Globally known as Comstor Worldwide, the distributor has consistently produced 50 per cent of Westcon’s revenue over the past few years. Comstor is a multi-regional brand that was established by the networking and mobility value added distributor over the last decade.
Westcon was the first distributor to sign a global distribution agreement with Cisco. Comstor Worldwide will be run by Bill Corbin and Jon Pritchard. It will have its own dedicated management and its own profit and loss centre.
In Canada, Comstor will operate as an internal division of Westcon Canada. Dan Forbes will be in charge. Forbes, who has experience in distribution and with Cisco, will report to Lynn Smurthwaite-Murphy, Westcon’s vice-president for Canada and North American director of SMB, and the two Comstor Worldwide executives.
Canada will be the first geography that Comstor Worldwide will expand to, followed by Brazil. Corbin said this means Canadian resellers will get a chance to engage with OneX series of channel programs including OneNetwork, OneVoice, OneDefense, OneWave and OneS. These programs provide information and tools to help Cisco channel partners be more competitive locally and internationally.
“This is the next step in our long evolution to becoming a global Cisco business. This next step is to pull together all the disparate parts around the world and make them one business so that they can leverage the Comstor brand and resources,” Corbin said.
Smurthwaite-Murphy said that the move to bring Comstor up to Canada will distinguish them in the market place.
“We’re fairly new with Cisco and shortly after we signed that global contract and launched Comstor worldwide we knew we could leverage the organization. We’ll get first-hand expertise and be able to bring back many Cisco solutions from around the world that make sense for Canadian customers and resellers,” she added.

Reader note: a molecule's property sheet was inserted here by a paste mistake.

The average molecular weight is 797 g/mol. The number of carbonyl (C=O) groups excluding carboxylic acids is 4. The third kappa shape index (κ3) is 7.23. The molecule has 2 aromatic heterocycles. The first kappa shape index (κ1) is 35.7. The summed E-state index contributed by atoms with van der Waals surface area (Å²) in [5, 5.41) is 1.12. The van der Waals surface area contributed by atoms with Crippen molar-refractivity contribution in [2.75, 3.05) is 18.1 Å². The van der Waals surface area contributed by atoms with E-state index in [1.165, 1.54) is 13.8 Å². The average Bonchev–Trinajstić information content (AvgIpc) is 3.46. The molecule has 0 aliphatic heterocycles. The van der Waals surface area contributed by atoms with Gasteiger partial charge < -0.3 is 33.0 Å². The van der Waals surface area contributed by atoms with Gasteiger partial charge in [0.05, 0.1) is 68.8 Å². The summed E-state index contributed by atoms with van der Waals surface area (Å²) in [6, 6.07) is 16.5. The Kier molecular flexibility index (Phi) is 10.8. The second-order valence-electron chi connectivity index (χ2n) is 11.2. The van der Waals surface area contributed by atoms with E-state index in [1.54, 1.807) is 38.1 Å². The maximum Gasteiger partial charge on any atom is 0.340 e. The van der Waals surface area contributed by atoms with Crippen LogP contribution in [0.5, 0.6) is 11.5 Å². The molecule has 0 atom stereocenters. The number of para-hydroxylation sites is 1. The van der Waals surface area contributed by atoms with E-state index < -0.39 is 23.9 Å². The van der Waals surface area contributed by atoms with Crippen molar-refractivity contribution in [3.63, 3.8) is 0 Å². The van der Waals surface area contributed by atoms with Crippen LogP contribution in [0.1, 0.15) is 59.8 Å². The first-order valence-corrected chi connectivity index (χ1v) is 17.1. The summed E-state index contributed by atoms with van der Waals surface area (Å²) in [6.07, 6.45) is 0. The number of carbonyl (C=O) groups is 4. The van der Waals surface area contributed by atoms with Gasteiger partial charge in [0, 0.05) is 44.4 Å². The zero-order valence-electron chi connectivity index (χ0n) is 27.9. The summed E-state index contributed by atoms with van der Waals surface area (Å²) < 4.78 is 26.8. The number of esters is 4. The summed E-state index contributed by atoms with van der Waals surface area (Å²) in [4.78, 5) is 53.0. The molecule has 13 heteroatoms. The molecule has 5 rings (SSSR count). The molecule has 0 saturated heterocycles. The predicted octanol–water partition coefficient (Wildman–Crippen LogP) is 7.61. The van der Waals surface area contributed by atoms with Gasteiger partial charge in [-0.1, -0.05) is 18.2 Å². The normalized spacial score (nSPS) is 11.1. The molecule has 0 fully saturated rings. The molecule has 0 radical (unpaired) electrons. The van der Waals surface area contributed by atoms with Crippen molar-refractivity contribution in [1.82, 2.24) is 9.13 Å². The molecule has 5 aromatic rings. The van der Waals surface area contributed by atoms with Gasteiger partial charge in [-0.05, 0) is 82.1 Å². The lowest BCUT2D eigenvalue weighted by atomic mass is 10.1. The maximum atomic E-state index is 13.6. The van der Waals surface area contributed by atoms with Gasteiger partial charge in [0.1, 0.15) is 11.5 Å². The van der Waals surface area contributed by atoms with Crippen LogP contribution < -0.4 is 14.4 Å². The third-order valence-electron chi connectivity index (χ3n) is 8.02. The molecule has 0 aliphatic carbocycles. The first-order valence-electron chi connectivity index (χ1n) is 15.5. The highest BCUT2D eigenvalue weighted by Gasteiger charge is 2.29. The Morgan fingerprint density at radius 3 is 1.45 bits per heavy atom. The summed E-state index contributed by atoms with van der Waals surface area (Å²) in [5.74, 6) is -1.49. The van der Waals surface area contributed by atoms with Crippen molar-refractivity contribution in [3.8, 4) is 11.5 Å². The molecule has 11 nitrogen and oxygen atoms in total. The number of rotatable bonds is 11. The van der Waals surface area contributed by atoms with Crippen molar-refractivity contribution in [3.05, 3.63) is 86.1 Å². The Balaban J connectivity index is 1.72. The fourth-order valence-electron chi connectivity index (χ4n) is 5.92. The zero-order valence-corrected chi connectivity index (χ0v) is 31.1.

For Cisco Systems Canada, Comstor will mean the networking giant has a distributor with a pure Cisco led practice in Canada, said Rick Graham, area vice-president, distribution and channel operations for Cisco Canada.
“Comstor has a strong brand in the U.S. and in Europe. They have the resources backed by programs that are built under their brand.
Now it is available in Canada for mutual partner benefit,” he said.
Graham added that a larger Cisco practice like Comstor will help solution providers with its speed to market.
He was also pleased that Corbin would be in charge. Graham said that Corbin has a relationship with Cisco Canada and knows the Canadian partner base and opportunities in this country very well.
Smurthwaite-Murphy cautioned that Comstor will not look like a whole new distribution business opening up in Canada similar to D&H. This is more of an investment in the Canadian market place, the ability to bring in the One X series of programs and to develop customizable solutions for partners around the Cisco platform.
Running Comstor Canada as an internal unit of Westcon Canada will lead to a more sustainable model for the distributor, Smurthwaite-Murphy said. There are many back office functions that Westcon and Comstor can share for example.
Corbin said that he has analysed the risk of operating a Cisco only distribution business and pointed out that Comstor is intent on developing solutions based on the Cisco platform for virtualization, storage, security, unified communications and data centre and not simply offering Cisco equipment.
“We can’t pick, pack and ship just Cisco. That game is over and it was brutal,” Corbin said.
Ipcelerate, a Carrollton, Tex.-based vendor of VoIP applications is one example of an affinity vendor that will be part of Comstor’s line card.
Graham also believes Comstor will provide a benefit to established Cisco distribution partners such as Tech Data Canada and Ingram Micro Canada. He said that a large North American practice such as Comstor would be something the distributors could benefit from in terms of help out his its solution provider networks.